The record shows there are five directors of the Billings Gas Company, holding one share each of its stock, and the officers are from among the directors. It appears that the western headquarters of the Gallatin Natural Gas Company is at Casper, Wyoming, and that the general books of the Billings Gas Company are kept at that place.

    By the testimony of Mr. R.J. Lemert, a certified public accountant who examined the books, records, files and documents of the Billings Gas Company, it is shown that, in January, 1922, the Gallatin Natural Gas Company acquired the entire *Page 281 capital stock of the Billings Gas Company and that, thereafter and early in 1922, it parted with five shares and retained the balance; that the capital stock is and was then $250,000, consisting of 2,500 shares of the par value of $100 each; that 2,495 shares of the par value of $249,500 are held by the Gallatin Natural Gas Company and the remaining five shares are held by the officers and directors of the Billings Gas Company, "as qualifying shares"; that the Gallatin Natural Gas Company took over the 2,495 shares of stock of the Billings Gas Company, of the par value of $100 per share, at a valuation of $180 per share and values its holding thereof at $449,100.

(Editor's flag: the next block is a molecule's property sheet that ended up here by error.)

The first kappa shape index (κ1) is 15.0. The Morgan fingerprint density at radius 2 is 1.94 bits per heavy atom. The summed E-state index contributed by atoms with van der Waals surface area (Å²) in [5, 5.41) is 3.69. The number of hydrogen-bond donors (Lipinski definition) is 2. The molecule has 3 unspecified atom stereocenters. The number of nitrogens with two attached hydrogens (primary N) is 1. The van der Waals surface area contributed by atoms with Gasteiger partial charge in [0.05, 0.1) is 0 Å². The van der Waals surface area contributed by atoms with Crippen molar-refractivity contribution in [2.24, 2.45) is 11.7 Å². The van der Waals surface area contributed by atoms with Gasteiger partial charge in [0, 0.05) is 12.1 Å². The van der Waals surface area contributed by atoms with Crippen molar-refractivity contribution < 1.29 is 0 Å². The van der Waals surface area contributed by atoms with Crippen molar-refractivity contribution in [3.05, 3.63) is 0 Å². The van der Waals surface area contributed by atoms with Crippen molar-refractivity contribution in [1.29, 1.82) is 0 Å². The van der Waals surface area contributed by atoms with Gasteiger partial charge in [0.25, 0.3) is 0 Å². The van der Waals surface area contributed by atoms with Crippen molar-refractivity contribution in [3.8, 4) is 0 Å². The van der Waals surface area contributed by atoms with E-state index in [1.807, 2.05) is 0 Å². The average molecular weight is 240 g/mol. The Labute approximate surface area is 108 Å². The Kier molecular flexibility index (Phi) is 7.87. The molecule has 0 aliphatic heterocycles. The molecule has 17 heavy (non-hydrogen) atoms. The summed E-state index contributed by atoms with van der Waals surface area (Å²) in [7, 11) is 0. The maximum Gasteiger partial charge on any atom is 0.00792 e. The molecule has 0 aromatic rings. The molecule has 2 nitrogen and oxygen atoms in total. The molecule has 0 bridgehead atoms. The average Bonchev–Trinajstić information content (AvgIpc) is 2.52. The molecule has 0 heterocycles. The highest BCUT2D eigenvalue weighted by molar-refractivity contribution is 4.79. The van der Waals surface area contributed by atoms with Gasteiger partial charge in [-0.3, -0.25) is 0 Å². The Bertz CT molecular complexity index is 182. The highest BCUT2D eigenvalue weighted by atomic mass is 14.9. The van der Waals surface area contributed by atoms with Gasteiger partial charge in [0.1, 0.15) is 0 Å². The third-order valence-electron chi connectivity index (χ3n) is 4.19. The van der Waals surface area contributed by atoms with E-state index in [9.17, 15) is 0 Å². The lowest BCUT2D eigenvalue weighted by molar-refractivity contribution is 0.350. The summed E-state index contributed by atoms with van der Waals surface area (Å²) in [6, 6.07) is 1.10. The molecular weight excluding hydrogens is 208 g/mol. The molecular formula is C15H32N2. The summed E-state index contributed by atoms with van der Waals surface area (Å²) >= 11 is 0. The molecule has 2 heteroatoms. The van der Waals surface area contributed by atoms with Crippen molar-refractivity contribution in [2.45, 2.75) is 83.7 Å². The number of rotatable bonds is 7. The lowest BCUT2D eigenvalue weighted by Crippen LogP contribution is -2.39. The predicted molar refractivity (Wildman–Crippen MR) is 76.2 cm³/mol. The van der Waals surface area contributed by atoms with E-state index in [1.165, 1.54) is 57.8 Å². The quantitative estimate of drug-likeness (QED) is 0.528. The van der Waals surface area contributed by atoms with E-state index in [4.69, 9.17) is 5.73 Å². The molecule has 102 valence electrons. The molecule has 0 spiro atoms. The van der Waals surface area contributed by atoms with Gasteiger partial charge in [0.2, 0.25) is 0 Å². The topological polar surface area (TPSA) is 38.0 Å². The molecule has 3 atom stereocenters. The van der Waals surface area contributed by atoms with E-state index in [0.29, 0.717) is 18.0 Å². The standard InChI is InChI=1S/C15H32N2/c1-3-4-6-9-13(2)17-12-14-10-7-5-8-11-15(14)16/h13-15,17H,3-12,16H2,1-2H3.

The annual report of the Gallatin Natural Gas Company to the Montana State Board of Equalization, for the year ended March 1, 1924, contains this item: "Assets, stock of Billings Gas Company, $449,100."